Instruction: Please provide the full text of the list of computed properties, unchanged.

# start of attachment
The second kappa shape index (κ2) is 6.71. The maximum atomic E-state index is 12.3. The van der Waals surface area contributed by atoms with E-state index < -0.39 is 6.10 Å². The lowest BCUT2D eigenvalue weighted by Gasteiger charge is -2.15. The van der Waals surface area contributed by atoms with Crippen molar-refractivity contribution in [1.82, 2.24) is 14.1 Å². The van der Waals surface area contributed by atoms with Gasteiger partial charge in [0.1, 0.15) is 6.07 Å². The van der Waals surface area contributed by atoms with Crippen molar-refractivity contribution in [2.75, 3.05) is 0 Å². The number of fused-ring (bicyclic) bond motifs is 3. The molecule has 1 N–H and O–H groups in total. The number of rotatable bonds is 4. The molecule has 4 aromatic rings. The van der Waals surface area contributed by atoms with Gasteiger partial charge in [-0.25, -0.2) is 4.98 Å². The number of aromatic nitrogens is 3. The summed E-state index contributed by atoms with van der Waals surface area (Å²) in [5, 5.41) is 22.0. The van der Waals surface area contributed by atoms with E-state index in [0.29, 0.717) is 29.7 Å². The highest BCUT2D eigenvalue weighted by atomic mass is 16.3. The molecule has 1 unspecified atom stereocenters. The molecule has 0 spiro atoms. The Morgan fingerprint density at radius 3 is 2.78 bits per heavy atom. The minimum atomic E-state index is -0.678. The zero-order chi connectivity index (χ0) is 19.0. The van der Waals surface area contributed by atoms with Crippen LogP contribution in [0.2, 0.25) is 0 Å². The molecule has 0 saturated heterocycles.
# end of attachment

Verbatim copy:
The second kappa shape index (κ2) is 6.71. The maximum atomic E-state index is 12.3. The van der Waals surface area contributed by atoms with E-state index < -0.39 is 6.10 Å². The lowest BCUT2D eigenvalue weighted by Gasteiger charge is -2.15. The van der Waals surface area contributed by atoms with Crippen molar-refractivity contribution in [1.82, 2.24) is 14.1 Å². The van der Waals surface area contributed by atoms with Gasteiger partial charge in [0.1, 0.15) is 6.07 Å². The van der Waals surface area contributed by atoms with Crippen molar-refractivity contribution in [2.75, 3.05) is 0 Å². The number of fused-ring (bicyclic) bond motifs is 3. The molecule has 1 N–H and O–H groups in total. The number of rotatable bonds is 4. The molecule has 4 aromatic rings. The van der Waals surface area contributed by atoms with Gasteiger partial charge in [-0.25, -0.2) is 4.98 Å². The number of aromatic nitrogens is 3. The summed E-state index contributed by atoms with van der Waals surface area (Å²) in [5, 5.41) is 22.0. The van der Waals surface area contributed by atoms with E-state index in [0.29, 0.717) is 29.7 Å². The highest BCUT2D eigenvalue weighted by atomic mass is 16.3. The molecule has 1 unspecified atom stereocenters. The molecule has 0 spiro atoms. The Morgan fingerprint density at radius 3 is 2.78 bits per heavy atom. The minimum atomic E-state index is -0.678. The zero-order chi connectivity index (χ0) is 19.0. The van der Waals surface area contributed by atoms with Crippen LogP contribution in [0.2, 0.25) is 0 Å². The molecule has 0 saturated heterocycles.